This book brings together a wealth of scientific findings andecological knowledge to survey what we have learned about the“Wet Tropics” rainforests of North Queensland,Australia. This interdisciplinary text is the first book to providesuch a holistic view of any tropical forest environment, includingthe social and economic dimensions. The most thorough assessment of a tropical forest landscape todate Explores significant scientific breakthroughs in areasincluding conservation genetics, vegetation modeling, agroforestryand revegetation techniques, biodiversity assessment and modeling,impacts of climate change, and the integration of science innatural resource management Research achieved, in part, due to the Cooperative ResearchCentre for Tropical Rainforest Ecology and Management (theRainforest CRC) Written by a number of distinguished internationalexperts contains chapter summaries and section commentaries
Trails and routes have been indispensable to travel and tourism over the centuries, helping to form the basis of mobility patterns of the past and the present. This book is the first to comprehensively examine these tourism trails from a tourism and recreation perspective. This cutting-edge volume is global in scope and discusses a wide range of natural, cultural and developed linear resources for tourism and recreation. The book will be suitable for both researchers and students who are interested in cultural heritage-based tourism, recreation and leisure studies, landscape and change, human mobility, geography, environmental management, and broader interests in destination planning, development and management.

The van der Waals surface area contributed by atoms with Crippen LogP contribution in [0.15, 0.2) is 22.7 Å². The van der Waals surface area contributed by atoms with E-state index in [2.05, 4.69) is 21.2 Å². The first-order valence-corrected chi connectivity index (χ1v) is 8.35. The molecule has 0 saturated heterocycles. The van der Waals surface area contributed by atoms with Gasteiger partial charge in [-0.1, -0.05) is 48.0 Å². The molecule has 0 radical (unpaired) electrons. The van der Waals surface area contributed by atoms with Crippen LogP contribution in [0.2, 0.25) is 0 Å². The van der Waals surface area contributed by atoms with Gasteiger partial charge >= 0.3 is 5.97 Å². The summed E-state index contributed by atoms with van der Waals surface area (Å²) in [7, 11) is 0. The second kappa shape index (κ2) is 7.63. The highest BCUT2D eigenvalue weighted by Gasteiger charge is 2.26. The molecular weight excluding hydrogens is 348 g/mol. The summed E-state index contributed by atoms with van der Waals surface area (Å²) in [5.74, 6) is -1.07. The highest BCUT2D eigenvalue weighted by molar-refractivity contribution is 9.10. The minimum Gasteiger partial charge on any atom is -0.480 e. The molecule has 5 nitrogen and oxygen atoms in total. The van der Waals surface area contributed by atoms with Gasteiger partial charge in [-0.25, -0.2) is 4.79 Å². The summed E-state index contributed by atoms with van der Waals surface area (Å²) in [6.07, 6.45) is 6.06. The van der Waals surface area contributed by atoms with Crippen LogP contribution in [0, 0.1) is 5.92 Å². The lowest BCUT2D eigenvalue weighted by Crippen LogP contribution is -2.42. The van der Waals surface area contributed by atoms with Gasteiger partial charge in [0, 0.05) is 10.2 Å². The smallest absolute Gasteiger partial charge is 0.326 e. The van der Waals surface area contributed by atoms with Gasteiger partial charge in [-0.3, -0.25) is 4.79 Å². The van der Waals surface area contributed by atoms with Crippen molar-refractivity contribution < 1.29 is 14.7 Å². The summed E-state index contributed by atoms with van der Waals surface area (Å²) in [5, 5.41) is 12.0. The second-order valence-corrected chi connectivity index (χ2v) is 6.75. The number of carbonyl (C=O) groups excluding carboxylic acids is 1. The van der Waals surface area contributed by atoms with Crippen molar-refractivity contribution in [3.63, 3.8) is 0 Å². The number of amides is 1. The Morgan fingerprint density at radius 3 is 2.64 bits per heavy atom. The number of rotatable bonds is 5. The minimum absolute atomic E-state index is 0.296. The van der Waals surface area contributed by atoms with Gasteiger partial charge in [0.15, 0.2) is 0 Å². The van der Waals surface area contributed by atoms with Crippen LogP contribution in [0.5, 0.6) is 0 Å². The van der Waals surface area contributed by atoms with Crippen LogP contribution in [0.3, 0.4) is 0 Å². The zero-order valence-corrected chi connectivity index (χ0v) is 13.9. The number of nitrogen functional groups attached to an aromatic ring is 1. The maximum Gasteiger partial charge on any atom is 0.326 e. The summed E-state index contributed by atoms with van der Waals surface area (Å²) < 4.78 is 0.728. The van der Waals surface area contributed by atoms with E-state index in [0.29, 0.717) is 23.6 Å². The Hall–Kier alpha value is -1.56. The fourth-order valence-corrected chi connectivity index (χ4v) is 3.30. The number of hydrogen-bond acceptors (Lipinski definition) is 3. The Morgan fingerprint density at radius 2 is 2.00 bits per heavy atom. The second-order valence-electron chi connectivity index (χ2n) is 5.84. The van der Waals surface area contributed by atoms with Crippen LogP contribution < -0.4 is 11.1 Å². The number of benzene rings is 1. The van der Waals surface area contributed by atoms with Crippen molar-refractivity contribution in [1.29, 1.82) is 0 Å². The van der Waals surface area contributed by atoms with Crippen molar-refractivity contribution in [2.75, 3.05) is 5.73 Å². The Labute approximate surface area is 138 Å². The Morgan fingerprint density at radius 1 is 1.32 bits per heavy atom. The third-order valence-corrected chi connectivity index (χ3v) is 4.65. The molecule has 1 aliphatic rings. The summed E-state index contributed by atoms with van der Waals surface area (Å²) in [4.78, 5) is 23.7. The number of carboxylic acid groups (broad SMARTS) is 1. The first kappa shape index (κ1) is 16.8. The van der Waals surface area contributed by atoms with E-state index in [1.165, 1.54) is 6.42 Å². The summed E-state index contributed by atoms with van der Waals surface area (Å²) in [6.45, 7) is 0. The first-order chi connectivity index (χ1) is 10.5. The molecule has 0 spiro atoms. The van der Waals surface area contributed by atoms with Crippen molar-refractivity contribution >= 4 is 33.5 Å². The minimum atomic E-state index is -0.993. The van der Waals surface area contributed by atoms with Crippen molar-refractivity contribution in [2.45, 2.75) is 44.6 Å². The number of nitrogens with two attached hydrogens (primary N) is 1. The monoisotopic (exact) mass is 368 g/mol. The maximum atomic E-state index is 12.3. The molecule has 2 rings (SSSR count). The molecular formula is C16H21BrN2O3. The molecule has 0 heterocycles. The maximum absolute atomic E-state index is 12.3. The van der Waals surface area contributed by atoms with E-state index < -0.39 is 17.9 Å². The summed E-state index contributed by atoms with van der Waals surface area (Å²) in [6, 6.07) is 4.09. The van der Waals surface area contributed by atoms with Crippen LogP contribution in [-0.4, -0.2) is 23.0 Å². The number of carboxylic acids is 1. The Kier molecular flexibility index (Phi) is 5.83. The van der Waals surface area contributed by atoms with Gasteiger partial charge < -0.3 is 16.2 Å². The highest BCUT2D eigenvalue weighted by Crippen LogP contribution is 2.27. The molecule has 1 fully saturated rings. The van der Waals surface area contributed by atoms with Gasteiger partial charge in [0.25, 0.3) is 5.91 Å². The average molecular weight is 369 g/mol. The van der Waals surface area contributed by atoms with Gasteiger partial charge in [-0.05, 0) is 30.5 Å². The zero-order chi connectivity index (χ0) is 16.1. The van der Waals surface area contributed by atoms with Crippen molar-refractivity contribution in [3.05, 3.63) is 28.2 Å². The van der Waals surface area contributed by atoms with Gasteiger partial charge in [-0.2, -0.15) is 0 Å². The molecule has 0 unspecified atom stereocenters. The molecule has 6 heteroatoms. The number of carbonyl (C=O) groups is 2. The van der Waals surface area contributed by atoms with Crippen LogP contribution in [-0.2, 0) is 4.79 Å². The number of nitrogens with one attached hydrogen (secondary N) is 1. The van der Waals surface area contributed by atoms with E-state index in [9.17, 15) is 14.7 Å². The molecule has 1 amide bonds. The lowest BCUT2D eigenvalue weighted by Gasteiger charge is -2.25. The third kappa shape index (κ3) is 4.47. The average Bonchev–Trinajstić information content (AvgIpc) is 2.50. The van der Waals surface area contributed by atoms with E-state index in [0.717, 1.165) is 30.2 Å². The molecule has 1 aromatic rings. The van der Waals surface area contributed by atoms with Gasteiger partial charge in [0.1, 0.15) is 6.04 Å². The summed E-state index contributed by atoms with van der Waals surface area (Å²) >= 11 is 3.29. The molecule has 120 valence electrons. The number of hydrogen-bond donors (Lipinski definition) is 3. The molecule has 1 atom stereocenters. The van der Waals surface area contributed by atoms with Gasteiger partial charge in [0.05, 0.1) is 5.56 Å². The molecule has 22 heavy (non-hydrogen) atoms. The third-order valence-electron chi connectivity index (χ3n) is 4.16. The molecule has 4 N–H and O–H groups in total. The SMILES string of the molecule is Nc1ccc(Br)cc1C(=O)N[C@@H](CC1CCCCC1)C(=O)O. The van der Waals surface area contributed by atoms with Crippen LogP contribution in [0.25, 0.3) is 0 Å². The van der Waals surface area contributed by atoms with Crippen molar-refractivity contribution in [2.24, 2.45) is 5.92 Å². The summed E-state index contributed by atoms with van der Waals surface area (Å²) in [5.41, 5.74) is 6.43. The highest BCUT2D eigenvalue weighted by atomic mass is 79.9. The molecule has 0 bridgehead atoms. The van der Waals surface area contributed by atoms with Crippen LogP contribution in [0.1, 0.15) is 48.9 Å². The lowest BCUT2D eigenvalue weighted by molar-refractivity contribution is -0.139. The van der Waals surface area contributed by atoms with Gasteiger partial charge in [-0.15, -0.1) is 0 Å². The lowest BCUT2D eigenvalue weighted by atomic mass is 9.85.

This book reports the results of research undertaken in relation to visitor impacts and visitor experiences associated with two long distance walking tracks within the World Heritage listed Wet Tropics region of North Queensland, Australia. Biophysical impacts were recorded along more than 50 kilometers of walking tracks using a range of rapid assessment methods. In addition in excess of 600 hikers were surveyed about their hiking experiences. This research found that a number of linkages exist between the quality of visitors experiences and the extent of impact upon the environment. Following analysis a number of site specific recommendations were made to protected area managers and the results of the work are now being used by conservation agencies to improve the management of long distance walking tracks within the Wet Tropics region.